Schuette: Days numbered for Mackinac straits' pipelines

Jim Lynch
The Detroit News

Lansing — Michigan officials said something Tuesday that state environmental groups wanted to hear: The days of letting two controversial oil pipelines operate under the Straits of Mackinac are numbered.

Michigan Attorney General Bill Schuette holds a news conference with Michigan DEQ director Dan Wyant, left, to talk about pipeline restrictions on Tuesday, July 14, 2015 in Lansing.

But officials offered no immediate timeline or plan for shutting them down.

Attorney General Bill Schuette said Tuesday that, in today's world, the state would not likely permit the construction of two pipelines running underwater through such a sensitive area. Yet a task force he formed last year along with Department of Environmental Quality Director Dan Wyant issued recommendations Tuesday that stopped short of calling for the lines to stop operating.

Task force members instead recommended barring heavy crude from being transported through the pipelines, owned by Alberta-based Enbridge Energy and dubbed Line 5. It also called for independent analyses of the lines' risk, financial assurances from the company about its insurance coverage and possible alternative routes for the lines.

"Michigan is safer," Schuette said. "Michigan is safer now because of these recommendations. Number one is we are banning the transportation of heavy crude."

But it's unclear how much of a threat heavy crude oil was for the Mackinac pipelines. Following the release of the task force recommendations, an Enbridge official said the company had told Michigan officials it had no plans to use the underwater lines for that purpose.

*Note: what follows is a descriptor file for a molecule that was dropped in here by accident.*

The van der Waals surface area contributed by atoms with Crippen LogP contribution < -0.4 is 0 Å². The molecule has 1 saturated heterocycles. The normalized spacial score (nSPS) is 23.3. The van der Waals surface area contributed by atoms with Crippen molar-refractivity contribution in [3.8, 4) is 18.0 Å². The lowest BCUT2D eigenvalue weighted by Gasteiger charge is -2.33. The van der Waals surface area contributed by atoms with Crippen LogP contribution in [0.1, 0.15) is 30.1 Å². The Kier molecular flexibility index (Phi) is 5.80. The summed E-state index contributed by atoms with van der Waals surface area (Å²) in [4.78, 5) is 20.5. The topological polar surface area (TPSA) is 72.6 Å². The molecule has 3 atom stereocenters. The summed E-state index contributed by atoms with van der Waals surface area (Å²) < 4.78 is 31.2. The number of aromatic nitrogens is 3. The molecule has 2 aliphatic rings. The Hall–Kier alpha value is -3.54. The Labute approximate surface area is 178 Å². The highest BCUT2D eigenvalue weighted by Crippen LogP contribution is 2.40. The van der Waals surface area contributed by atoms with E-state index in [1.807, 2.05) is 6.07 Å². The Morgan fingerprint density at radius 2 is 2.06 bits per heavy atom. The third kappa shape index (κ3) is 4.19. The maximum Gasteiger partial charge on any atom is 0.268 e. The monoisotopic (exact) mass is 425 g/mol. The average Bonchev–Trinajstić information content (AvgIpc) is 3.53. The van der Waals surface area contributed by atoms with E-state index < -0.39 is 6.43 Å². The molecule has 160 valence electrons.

"Line 5 carries light crude oil and natural gas liquids ...," the company wrote to the state on Feb. 10. "There have never been any prior, current or future plans to move heavy crudes through Line 5."

More than 500,000 barrels a day of other types of oil and liquid petroleum flow through the lines. In its presentations to the task force, Enbridge described Line 5 as being in "excellent" shape and posing minimal risk of a leak or rupture. The company has argued the lines can function safely indefinitely.

Task force members were not persuaded, writing that the company has failed to disclose safety test results or methods, as well as take into account risk factors such as the impact on the lines' integrity from invasive species like quagga and zebra mussels.

Both Wyant and Schuette were quick to highlight what shutting down Line 5 might mean for the rest of Michigan. Shipping 540,000 gallons of oil daily via other means would result in the use of 688 more railroad tanker cars or 2,512 semi tanker trucks.

The task force's measures are designed to address what Schuette and Wyant jointly described as "the most acute potential threat" to the Great Lakes. And Schuette called the recommendations "aggressive" and "tough."

The two pipelines have come under increased scrutiny by environmentalists in the wake of the 2010 oil spill near Marshall. That underground line, also operated by Enbridge, sent 840,000 gallons of heavy crude oil into the Kalamazoo River.

"These recommendations would minimize the short-term risks and give the state necessary information to evaluate the risks to the Straits from the pipelines, and to evaluate alternatives to the existing policies," Schuette and Wyant said in a letter accompanying the report.

Enbridge issued a statement that seemingly welcomed the task force's recommendations. The company said it would study the report and continue to work with the state on the issues.